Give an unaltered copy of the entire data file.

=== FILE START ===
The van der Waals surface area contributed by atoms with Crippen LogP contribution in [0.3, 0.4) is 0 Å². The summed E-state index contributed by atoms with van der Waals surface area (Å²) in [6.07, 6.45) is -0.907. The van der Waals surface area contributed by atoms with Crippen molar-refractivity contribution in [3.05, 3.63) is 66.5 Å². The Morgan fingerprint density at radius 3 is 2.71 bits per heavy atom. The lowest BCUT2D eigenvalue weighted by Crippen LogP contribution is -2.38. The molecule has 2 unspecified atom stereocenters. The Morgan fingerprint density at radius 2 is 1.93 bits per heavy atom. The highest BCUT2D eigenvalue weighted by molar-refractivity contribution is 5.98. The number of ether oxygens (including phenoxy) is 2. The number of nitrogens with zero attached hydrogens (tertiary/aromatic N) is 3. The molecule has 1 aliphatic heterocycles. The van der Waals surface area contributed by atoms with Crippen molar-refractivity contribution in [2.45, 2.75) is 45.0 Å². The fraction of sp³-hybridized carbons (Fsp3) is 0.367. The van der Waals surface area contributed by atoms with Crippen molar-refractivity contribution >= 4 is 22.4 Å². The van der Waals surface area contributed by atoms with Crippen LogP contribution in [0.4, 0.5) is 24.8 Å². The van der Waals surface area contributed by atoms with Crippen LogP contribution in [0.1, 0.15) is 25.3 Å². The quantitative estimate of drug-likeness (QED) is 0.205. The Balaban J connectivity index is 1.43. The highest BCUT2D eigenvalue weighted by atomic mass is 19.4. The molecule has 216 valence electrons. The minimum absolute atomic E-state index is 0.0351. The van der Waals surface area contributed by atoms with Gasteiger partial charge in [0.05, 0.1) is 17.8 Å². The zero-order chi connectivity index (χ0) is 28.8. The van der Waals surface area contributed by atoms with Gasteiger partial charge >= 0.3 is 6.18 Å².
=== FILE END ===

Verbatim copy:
The van der Waals surface area contributed by atoms with Crippen LogP contribution in [0.3, 0.4) is 0 Å². The summed E-state index contributed by atoms with van der Waals surface area (Å²) in [6.07, 6.45) is -0.907. The van der Waals surface area contributed by atoms with Crippen molar-refractivity contribution in [3.05, 3.63) is 66.5 Å². The Morgan fingerprint density at radius 3 is 2.71 bits per heavy atom. The lowest BCUT2D eigenvalue weighted by Crippen LogP contribution is -2.38. The molecule has 2 unspecified atom stereocenters. The Morgan fingerprint density at radius 2 is 1.93 bits per heavy atom. The highest BCUT2D eigenvalue weighted by molar-refractivity contribution is 5.98. The number of ether oxygens (including phenoxy) is 2. The number of nitrogens with zero attached hydrogens (tertiary/aromatic N) is 3. The molecule has 1 aliphatic heterocycles. The van der Waals surface area contributed by atoms with Crippen molar-refractivity contribution in [2.45, 2.75) is 45.0 Å². The fraction of sp³-hybridized carbons (Fsp3) is 0.367. The van der Waals surface area contributed by atoms with Crippen molar-refractivity contribution >= 4 is 22.4 Å². The van der Waals surface area contributed by atoms with Crippen LogP contribution in [0.4, 0.5) is 24.8 Å². The van der Waals surface area contributed by atoms with Crippen LogP contribution in [0.1, 0.15) is 25.3 Å². The quantitative estimate of drug-likeness (QED) is 0.205. The Balaban J connectivity index is 1.43. The highest BCUT2D eigenvalue weighted by atomic mass is 19.4. The molecule has 216 valence electrons. The minimum absolute atomic E-state index is 0.0351. The van der Waals surface area contributed by atoms with Gasteiger partial charge in [0.05, 0.1) is 17.8 Å². The zero-order chi connectivity index (χ0) is 28.8. The van der Waals surface area contributed by atoms with Gasteiger partial charge >= 0.3 is 6.18 Å².